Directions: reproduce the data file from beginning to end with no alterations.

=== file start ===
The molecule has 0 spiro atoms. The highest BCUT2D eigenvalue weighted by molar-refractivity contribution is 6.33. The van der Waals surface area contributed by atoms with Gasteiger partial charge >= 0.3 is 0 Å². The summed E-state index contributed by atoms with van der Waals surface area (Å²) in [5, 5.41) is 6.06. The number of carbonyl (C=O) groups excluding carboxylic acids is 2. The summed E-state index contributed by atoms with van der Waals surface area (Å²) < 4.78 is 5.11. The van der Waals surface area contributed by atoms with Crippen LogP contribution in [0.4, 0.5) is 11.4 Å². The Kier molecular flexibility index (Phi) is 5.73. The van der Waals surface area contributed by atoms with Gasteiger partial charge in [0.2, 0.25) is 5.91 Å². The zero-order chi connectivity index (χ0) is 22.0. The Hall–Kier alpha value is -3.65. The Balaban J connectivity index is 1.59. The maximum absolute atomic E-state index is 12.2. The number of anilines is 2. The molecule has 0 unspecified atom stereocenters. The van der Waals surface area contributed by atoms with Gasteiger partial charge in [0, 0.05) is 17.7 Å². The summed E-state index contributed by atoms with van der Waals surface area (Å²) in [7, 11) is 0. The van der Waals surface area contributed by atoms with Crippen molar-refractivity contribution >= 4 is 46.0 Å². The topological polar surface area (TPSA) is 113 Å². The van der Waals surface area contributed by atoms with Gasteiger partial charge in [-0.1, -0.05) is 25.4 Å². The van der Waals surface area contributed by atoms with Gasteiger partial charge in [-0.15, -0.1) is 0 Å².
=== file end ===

The molecule has 0 spiro atoms. The highest BCUT2D eigenvalue weighted by molar-refractivity contribution is 6.33. The van der Waals surface area contributed by atoms with Gasteiger partial charge >= 0.3 is 0 Å². The summed E-state index contributed by atoms with van der Waals surface area (Å²) in [5, 5.41) is 6.06. The number of carbonyl (C=O) groups excluding carboxylic acids is 2. The summed E-state index contributed by atoms with van der Waals surface area (Å²) < 4.78 is 5.11. The van der Waals surface area contributed by atoms with Crippen LogP contribution in [0.4, 0.5) is 11.4 Å². The Kier molecular flexibility index (Phi) is 5.73. The van der Waals surface area contributed by atoms with Gasteiger partial charge in [0.2, 0.25) is 5.91 Å². The zero-order chi connectivity index (χ0) is 22.0. The Hall–Kier alpha value is -3.65. The Balaban J connectivity index is 1.59. The maximum absolute atomic E-state index is 12.2. The number of anilines is 2. The molecule has 0 unspecified atom stereocenters. The van der Waals surface area contributed by atoms with Gasteiger partial charge in [0, 0.05) is 17.7 Å². The summed E-state index contributed by atoms with van der Waals surface area (Å²) in [7, 11) is 0. The van der Waals surface area contributed by atoms with Crippen molar-refractivity contribution >= 4 is 46.0 Å². The topological polar surface area (TPSA) is 113 Å². The van der Waals surface area contributed by atoms with Gasteiger partial charge in [-0.1, -0.05) is 25.4 Å². The van der Waals surface area contributed by atoms with Gasteiger partial charge in [-0.15, -0.1) is 0 Å².